Who gets the ventilator when there are limited numbers? Who takes priority when beds fill up?
- Doctors have asked Sydney Health Ethics, a centre at the University of Sydney, to construct guidelines on how to prioritise patients and resources
- The request comes amid concerns ICUs will be overwhelmed by COVID-19 patients
- The guidelines provided serve as a framework, not a set of rules
These are the difficult decisions doctors — particularly those in intensive care units (ICUs) — are expected to regularly face as the coronavirus pandemic worsens.
With the virus already putting pressure on Australia’s healthcare system, some medical professionals have turned to ethicists to help direct the process.
Sydney Health Ethics, located within the University of Sydney, was approached by an ICU doctor to come up with a series of ethics guidelines to help deal with the unprecedented crisis.
“We’re concerned about how the guidance in the future might be implemented,” centre director Angus Dawson told The Drum.
Mr Dawson said decision-making dramatically shifted when hospitals moved from normal practice to “pandemic practice”.
“Once we are in a pandemic situation and we are responding to a particular event and we have constraints placed upon the resources we have, then we have to do something different,” he said.
“Clinicians will always do what’s best for their patient, but if they’re all doing that, there’s no system for resource allocation in place.”
Former director of the intensive care unit at St George Hospital, George Skowronski, said the decisions doctors were likely to face due to the pandemic would be “way outside” what any of them would have experienced before.
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“We’ve never faced the kind of resource constraints that we potentially could face in this situation,” he told The Drum.
Dr Skowronski, a contributor to the guidelines, welcomed their release.
“The more we can prepare the better we will do the job,” he said.
He said medical professionals had been keeping an eye on what was happening internationally.
“What we’re doing at this stage is looking at the best evidence we can find from the experience overseas to try to be able to predict who is likely to benefit, who is likely to survive, who is likely to get the best long-term outcomes,” he said.
Researchers warn of difficult times ICUs face
The ethics request comes amid mounting pressure on ICUs due to the COVID-19 pandemic.
Earlier this month, The Grattan Institute’s Stephen Duckett warned ICUs could run out of ventilators and staff by April 11 if cases continued to double every three days.
“That’s what really, really concerns me — we almost have no time!” he told The Drum.
Mr Duckett compared potential case numbers of COVID-19 and the amount of ICU beds they would require to current availability of beds.
He also tested what would happen if resources were boosted.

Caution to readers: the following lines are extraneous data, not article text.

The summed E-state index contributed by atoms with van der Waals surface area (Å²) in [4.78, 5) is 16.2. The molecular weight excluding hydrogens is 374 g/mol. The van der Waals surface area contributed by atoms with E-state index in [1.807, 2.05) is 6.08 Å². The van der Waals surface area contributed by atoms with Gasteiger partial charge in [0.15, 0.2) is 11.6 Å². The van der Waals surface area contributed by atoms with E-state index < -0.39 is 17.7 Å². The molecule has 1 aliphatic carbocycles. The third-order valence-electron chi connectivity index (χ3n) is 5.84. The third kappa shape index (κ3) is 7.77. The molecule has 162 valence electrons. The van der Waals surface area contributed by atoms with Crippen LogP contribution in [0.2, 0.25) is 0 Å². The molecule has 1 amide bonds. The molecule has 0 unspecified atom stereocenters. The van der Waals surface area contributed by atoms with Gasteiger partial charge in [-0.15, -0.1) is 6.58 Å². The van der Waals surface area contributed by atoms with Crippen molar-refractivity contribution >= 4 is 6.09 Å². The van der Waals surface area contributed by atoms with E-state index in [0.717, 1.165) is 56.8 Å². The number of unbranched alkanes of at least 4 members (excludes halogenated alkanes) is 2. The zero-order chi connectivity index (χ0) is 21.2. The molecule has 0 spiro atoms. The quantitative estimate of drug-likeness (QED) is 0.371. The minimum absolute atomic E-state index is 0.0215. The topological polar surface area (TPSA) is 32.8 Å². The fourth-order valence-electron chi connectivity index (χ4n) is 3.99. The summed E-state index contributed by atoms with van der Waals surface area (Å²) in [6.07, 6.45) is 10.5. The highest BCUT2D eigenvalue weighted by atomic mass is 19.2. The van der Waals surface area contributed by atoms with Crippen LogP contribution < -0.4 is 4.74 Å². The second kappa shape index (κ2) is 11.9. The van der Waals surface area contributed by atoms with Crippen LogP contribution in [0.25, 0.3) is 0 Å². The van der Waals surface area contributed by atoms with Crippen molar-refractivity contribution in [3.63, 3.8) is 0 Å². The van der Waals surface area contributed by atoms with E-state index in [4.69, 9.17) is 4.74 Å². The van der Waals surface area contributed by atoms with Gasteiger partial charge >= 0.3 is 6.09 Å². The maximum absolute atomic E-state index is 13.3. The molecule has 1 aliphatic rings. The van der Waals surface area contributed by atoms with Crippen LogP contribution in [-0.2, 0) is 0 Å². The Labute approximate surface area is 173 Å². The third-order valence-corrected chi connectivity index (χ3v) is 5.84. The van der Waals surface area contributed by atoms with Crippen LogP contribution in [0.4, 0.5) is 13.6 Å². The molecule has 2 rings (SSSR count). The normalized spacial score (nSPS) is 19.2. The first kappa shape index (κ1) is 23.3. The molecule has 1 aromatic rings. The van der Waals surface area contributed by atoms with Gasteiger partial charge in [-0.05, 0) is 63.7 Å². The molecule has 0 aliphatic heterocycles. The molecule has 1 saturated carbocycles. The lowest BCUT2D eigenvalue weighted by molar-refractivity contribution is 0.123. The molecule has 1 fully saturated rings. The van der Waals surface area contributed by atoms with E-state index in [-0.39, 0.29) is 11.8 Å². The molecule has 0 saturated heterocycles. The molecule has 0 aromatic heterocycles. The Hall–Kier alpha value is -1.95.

“If we double the number of ICU beds, that buys us three or four days,” he said.
“If we halve the proportion of people going into an intensive care unit, that gains us three days.
“These add up, of course, but they still leave us in April.”
He said the information should have been a wake-up call for the Government to enforce a shutdown of all things that were not “truly essential”.
Government secures access to private equipment, staff
One third of Australia’s intensive-care capacity is in the private sector.
Today, the Federal Government struck a deal with the country’s 657 private hospitals to expand hospital bed numbers by 34,000 to tackle the pandemic.
The deal also opens up access to private hospital staffing and equipment, such as ventilators.
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Speaking to The Drum today, Mr Duckett said he was not sure there was a need to subsidise private hospitals.
“There are lots of other industries which would put their hand up and say we’d like to be subsidised for not doing anything,” he told The Drum.
“I’m not entirely sure this was a necessary step. It’s certainly not a well targeted step.”
How do we determine who gets what?
There were several different proposals put to the Sydney Health Ethics team about how to choose who gets priority in an ICU.
“It’s not saying ‘this is a list in a particular order’,” Mr Dawson said.
“It’s trying to say to people these are the kinds of things you’re going to have to think about and it’s good to think about them in advance.”
“What we are suggesting is that the number one issue ought to be trying to get the best possible value out of any resource that we have.
“That would be used to prioritise [patients].”
In cases of potential “tie-breakers”, Dr Skowronski said it would be reasonable to take social issues into account.
This would include prioritising First Nations communities due to existing healthcare disadvantages.
Mr Dawson said he hoped his team’s ethics guidelines would not even need to be used.
“This is all about prep for what needs to happen in the event of resources being truly constrained,” he said.
“If we’re lucky and we don’t have numbers turning up then they won’t come in to play, because the normal practice won’t have changed.”
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